‘Families first’ public defender enters D7 race

Vilaska Nguyen says he offers an independent alternative and criticizes mayor's planning policies.

A public defender who coaches girls’ basketball at a Catholic school and has lived in D7 for ten years announced today that’s he’s running for supervisor.

With about 100 supporters lined up in front of St. Thomas More church and school, Vilaska Nguyen said he wants to put “families first.”

Vilaska Nguyen announced his D7 candidacy at St. Thomas More school, where he coaches girls’ basketball.

He told the crowd that when he came up with that slogan, “a lot of people said it sounded conservative. But that’s because the far right has taken control of that language.”

Nguyen, who has two kids, said that “families need protecting” and that this city has become “hostile to families, elders, children.”

Nguyen, the son of Vietnamese immigrants, is running in one of the city’s most conservative districts with the support of some of the most progressive members of the Board of Supes, including Hillary Ronen, Dean Preston, and Matt Haney.

“Every day I hear from families in our community about how our city is letting them down,” Vilaska said at the kickoff. “We all hear it. The rents just keep rising, homelessness keeps getting worse, petty crime is on the rise, and now we’re hearing about corruption scandals in City Hall from the very people who have failed to keep the streets clean. It feels like there’s a lack of accountability, a lack of consequences, and worst of all a lack of common sense.”

Nguyen told the crowd that “the rumors about me are true: I am a public defender.” He said that “I am against crime,” and that the justice system works best when the prosecution, the defense, and the judiciary all do their jobs to work for justice.

Sup. Norman Yee will leave office due to term limits, and the D7 seat will be a crucial battleground: Yee has often worked with the progressives, who now have a super-majority on the board.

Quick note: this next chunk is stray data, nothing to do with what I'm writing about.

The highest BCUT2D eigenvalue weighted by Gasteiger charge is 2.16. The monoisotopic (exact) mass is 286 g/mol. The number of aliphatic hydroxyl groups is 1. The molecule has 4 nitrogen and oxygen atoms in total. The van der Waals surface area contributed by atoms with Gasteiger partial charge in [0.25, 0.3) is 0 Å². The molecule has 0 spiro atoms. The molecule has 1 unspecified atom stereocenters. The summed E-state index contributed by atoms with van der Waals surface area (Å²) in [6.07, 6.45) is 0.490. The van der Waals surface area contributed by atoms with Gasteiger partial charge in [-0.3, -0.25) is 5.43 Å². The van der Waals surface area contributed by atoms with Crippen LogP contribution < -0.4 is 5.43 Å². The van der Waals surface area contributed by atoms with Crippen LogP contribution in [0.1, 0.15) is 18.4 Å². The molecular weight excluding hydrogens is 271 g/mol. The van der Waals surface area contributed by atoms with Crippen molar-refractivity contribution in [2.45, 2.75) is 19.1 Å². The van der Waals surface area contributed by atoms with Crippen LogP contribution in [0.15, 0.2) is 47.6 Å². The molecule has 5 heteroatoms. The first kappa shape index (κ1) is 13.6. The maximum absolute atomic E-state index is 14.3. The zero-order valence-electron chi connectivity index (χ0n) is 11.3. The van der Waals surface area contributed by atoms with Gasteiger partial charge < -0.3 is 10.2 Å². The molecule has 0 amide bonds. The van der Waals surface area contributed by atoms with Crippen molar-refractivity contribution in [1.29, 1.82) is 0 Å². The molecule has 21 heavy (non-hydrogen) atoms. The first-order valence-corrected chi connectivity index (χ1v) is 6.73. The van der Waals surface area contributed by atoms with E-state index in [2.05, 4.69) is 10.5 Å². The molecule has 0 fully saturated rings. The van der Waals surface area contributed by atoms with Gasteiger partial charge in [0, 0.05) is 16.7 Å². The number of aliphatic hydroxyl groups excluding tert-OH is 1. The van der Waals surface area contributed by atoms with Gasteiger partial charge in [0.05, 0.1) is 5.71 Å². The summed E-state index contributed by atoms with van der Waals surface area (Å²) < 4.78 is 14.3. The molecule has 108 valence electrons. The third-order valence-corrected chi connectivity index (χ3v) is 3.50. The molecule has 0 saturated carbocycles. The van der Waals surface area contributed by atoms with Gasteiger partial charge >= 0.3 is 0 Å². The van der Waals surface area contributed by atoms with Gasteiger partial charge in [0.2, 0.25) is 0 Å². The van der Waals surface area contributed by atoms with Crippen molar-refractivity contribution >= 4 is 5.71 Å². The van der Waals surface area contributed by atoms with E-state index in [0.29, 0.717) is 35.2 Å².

But allies of the mayor clearly see this as a district they can shift.

Among the candidates in the crowded race are Joel Engardio, a journalist who owns a home with his husband at Park Merced and who is active in an anti-crime group and with SF Moderates and has the past support of the Yimbys; and Myrna Melgar, executive director of the Jamestown Community Center who was president of the Planning Commission but is stepping down to run for office.

Melgar has a long record of community activism. She was appointed to the commission by London Breed when Breed was Board of Supes president, and she oversaw, and recently applauded, the choice of Rich Hillis as planning director.

I asked Nguyen what he thought about Mayor Breed’s new planning director, and he told me that the decision was “abhorrent. I don’t think it reflects the values of D7.”

He said that he would be independent of the mayor, and that the current direction of the Planning Department “is far from what our constituents need.”

He told me that if the mayor wants to allow private developers to build 50,000 units of new housing that’s mostly market-rate, it would be “unacceptable.”

But he said he’s not opposed to density in his neighborhood: if the new development is community-based affordable housing for “teachers, nurses, firefighters, the middle-class of San Francisco,” he would welcome it in D7.

And that will be one framing issue in the election.